Becoming the Bull: Black Friday

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It’s that time of the year when people start making holiday plans for Thanksgiving. It’s time to get ready for spending time with family, counting our blessings, eating good food (even though Thanksgiving food is my least favorite), and watching the Cowboys get their fans’ hopes up before easing into their year end slump.

Thanksgiving is also famous for the day that follows after it–Black Friday. Black Friday has become a quasi-holiday in our culture as people flock to stores in droves (90+ million shoppers are expected this year across America) to save money on merchandise they could not ordinarily afford. It’s this time of year when I see Facebook posts like this smattered all over my news feed:

“Isn’t it ironic that the day after we give thanks for what we have, we then go to stores and kill each other over crap?”

“Only in America can we give thanks for our families and friends one day, and then trample each other for Call of Duty the next. LOL!!!!1!1!”

“Not only will we ask you to work overnight on Thanksgiving, but we’ll also pay you minimum wage. Welcome to the workforce, drones!”

Before you read any further, understand that I am fully in support of spending time with family on Thanksgiving Day. In a world that rewards personal endeavors and scoffs at sacrifice, you should use holidays to laugh with and love your families so much more. Put whatever chores you can on the back burner. Holidays are precious moments that need to be used to greatly be a godly influence in the lives of our young people.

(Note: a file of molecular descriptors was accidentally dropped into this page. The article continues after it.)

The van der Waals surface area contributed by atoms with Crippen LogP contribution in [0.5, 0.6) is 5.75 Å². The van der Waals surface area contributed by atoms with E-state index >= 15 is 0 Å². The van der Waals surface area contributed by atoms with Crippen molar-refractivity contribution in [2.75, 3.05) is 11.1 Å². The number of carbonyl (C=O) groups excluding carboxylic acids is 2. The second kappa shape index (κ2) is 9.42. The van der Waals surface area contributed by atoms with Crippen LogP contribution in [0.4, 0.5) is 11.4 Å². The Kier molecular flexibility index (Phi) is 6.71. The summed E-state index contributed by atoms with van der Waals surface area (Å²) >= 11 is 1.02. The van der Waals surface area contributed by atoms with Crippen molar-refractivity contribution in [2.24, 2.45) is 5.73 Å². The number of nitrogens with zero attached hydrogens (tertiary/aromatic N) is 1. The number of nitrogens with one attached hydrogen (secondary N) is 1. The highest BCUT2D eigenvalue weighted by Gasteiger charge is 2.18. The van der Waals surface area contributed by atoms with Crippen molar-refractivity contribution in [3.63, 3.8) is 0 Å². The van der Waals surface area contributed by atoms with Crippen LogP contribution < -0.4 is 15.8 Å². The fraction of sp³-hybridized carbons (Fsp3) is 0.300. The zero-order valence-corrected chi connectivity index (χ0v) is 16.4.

The pervading understanding of Black Friday shoppers is the carnage and mayhem portrayed in movies and television. The scene in the toy store in Jingle All the Way is another classic example of shoppers gone crazy (even though that was not on Black Friday). We always hear about store doors being pushed down, employees crushed, fights started, and customers being taken to hospitals with horrible injuries. Black Friday has been painted as a battleground where people fight with shopping carts, plastic cards, and camping equipment.

Is that really what Black Friday is about? What’s the history of Black Friday?

To find this out we have to start with when Thanksgiving started as a federal holiday. Abraham Lincoln declared the last Thursday in November to be when Thanksgiving was observed. The celebration stayed this way for 70 years when in 1939 Thanksgiving fell on the 30th. This was the second time in 6 years that this happened leaving retailers in a pinch. President Roosevelt was approached with changing the date of Thanksgiving so that:

1. retailers would not have to break the tradition of beginning Christmas advertising until after Thanksgiving.